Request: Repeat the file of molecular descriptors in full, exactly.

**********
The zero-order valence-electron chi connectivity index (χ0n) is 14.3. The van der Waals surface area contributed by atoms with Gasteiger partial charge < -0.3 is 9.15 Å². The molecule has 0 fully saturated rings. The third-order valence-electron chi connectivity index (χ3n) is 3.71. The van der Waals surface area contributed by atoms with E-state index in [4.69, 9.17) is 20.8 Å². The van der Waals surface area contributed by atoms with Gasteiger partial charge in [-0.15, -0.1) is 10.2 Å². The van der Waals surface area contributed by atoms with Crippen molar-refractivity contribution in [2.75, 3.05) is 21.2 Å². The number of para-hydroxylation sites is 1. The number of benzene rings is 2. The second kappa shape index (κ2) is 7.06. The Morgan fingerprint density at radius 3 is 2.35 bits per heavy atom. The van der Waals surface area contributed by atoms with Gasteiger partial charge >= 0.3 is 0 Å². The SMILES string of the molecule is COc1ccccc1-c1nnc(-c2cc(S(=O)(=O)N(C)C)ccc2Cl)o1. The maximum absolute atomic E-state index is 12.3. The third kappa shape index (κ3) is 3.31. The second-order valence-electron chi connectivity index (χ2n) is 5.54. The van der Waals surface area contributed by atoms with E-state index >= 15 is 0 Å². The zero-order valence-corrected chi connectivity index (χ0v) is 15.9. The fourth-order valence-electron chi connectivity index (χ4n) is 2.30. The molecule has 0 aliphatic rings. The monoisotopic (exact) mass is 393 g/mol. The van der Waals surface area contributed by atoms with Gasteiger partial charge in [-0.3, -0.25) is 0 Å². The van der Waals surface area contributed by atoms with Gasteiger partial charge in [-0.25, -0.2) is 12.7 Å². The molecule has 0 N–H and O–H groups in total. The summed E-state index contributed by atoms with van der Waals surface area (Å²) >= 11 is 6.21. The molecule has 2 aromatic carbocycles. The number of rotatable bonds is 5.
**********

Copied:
The zero-order valence-electron chi connectivity index (χ0n) is 14.3. The van der Waals surface area contributed by atoms with Gasteiger partial charge < -0.3 is 9.15 Å². The molecule has 0 fully saturated rings. The third-order valence-electron chi connectivity index (χ3n) is 3.71. The van der Waals surface area contributed by atoms with E-state index in [4.69, 9.17) is 20.8 Å². The van der Waals surface area contributed by atoms with Gasteiger partial charge in [-0.15, -0.1) is 10.2 Å². The van der Waals surface area contributed by atoms with Crippen molar-refractivity contribution in [2.75, 3.05) is 21.2 Å². The number of para-hydroxylation sites is 1. The number of benzene rings is 2. The second kappa shape index (κ2) is 7.06. The Morgan fingerprint density at radius 3 is 2.35 bits per heavy atom. The van der Waals surface area contributed by atoms with Gasteiger partial charge >= 0.3 is 0 Å². The SMILES string of the molecule is COc1ccccc1-c1nnc(-c2cc(S(=O)(=O)N(C)C)ccc2Cl)o1. The maximum absolute atomic E-state index is 12.3. The third kappa shape index (κ3) is 3.31. The second-order valence-electron chi connectivity index (χ2n) is 5.54. The van der Waals surface area contributed by atoms with E-state index >= 15 is 0 Å². The zero-order valence-corrected chi connectivity index (χ0v) is 15.9. The fourth-order valence-electron chi connectivity index (χ4n) is 2.30. The molecule has 0 aliphatic rings. The monoisotopic (exact) mass is 393 g/mol. The van der Waals surface area contributed by atoms with Gasteiger partial charge in [-0.3, -0.25) is 0 Å². The van der Waals surface area contributed by atoms with Gasteiger partial charge in [-0.25, -0.2) is 12.7 Å². The molecule has 0 N–H and O–H groups in total. The summed E-state index contributed by atoms with van der Waals surface area (Å²) >= 11 is 6.21. The molecule has 2 aromatic carbocycles. The number of rotatable bonds is 5.